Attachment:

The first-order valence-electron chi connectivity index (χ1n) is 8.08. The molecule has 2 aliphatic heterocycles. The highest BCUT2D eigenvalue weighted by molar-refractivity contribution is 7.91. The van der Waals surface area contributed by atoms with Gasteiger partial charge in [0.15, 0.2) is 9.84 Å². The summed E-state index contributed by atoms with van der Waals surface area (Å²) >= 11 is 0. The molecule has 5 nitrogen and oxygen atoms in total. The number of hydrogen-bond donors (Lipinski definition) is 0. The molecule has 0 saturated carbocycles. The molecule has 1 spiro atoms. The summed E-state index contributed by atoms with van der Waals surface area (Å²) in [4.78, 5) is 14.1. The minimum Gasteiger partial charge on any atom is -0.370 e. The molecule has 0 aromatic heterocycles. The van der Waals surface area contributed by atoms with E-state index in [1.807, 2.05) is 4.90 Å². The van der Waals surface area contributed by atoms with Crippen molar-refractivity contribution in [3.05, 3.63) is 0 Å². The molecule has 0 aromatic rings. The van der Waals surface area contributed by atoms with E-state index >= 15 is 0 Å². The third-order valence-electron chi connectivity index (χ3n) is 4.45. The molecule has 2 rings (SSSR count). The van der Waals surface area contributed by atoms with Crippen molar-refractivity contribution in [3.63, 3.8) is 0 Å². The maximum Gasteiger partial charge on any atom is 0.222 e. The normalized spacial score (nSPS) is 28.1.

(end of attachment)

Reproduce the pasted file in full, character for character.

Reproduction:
The first-order valence-electron chi connectivity index (χ1n) is 8.08. The molecule has 2 aliphatic heterocycles. The highest BCUT2D eigenvalue weighted by molar-refractivity contribution is 7.91. The van der Waals surface area contributed by atoms with Gasteiger partial charge in [0.15, 0.2) is 9.84 Å². The summed E-state index contributed by atoms with van der Waals surface area (Å²) >= 11 is 0. The molecule has 5 nitrogen and oxygen atoms in total. The number of hydrogen-bond donors (Lipinski definition) is 0. The molecule has 0 saturated carbocycles. The molecule has 1 spiro atoms. The summed E-state index contributed by atoms with van der Waals surface area (Å²) in [4.78, 5) is 14.1. The minimum Gasteiger partial charge on any atom is -0.370 e. The molecule has 0 aromatic heterocycles. The van der Waals surface area contributed by atoms with E-state index in [1.807, 2.05) is 4.90 Å². The van der Waals surface area contributed by atoms with Crippen molar-refractivity contribution in [3.05, 3.63) is 0 Å². The molecule has 0 aromatic rings. The van der Waals surface area contributed by atoms with E-state index >= 15 is 0 Å². The third-order valence-electron chi connectivity index (χ3n) is 4.45. The molecule has 2 rings (SSSR count). The van der Waals surface area contributed by atoms with Crippen molar-refractivity contribution in [3.63, 3.8) is 0 Å². The maximum Gasteiger partial charge on any atom is 0.222 e. The normalized spacial score (nSPS) is 28.1.